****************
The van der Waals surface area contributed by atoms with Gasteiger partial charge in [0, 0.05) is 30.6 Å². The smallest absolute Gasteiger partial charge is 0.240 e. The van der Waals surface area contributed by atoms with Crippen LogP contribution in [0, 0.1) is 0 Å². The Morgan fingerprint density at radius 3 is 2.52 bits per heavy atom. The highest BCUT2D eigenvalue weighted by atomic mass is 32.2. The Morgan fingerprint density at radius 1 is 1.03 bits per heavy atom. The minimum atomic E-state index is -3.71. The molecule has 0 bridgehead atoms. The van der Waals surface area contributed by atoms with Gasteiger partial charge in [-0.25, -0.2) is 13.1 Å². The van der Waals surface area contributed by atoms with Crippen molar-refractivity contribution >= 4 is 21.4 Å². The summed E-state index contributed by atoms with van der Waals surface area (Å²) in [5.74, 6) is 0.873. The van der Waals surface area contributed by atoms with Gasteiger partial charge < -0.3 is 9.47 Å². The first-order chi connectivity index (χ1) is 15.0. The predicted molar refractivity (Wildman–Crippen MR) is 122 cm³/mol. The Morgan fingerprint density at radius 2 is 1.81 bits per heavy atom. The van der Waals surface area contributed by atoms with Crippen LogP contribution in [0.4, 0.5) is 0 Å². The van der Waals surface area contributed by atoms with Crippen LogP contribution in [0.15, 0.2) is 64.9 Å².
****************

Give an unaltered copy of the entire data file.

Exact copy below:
The van der Waals surface area contributed by atoms with Gasteiger partial charge in [0, 0.05) is 30.6 Å². The smallest absolute Gasteiger partial charge is 0.240 e. The van der Waals surface area contributed by atoms with Crippen LogP contribution in [0, 0.1) is 0 Å². The Morgan fingerprint density at radius 3 is 2.52 bits per heavy atom. The highest BCUT2D eigenvalue weighted by atomic mass is 32.2. The Morgan fingerprint density at radius 1 is 1.03 bits per heavy atom. The minimum atomic E-state index is -3.71. The molecule has 0 bridgehead atoms. The van der Waals surface area contributed by atoms with Gasteiger partial charge in [-0.25, -0.2) is 13.1 Å². The van der Waals surface area contributed by atoms with Crippen molar-refractivity contribution >= 4 is 21.4 Å². The summed E-state index contributed by atoms with van der Waals surface area (Å²) in [5.74, 6) is 0.873. The van der Waals surface area contributed by atoms with Gasteiger partial charge < -0.3 is 9.47 Å². The first-order chi connectivity index (χ1) is 15.0. The predicted molar refractivity (Wildman–Crippen MR) is 122 cm³/mol. The Morgan fingerprint density at radius 2 is 1.81 bits per heavy atom. The van der Waals surface area contributed by atoms with Crippen LogP contribution in [0.4, 0.5) is 0 Å². The van der Waals surface area contributed by atoms with Crippen LogP contribution in [0.15, 0.2) is 64.9 Å².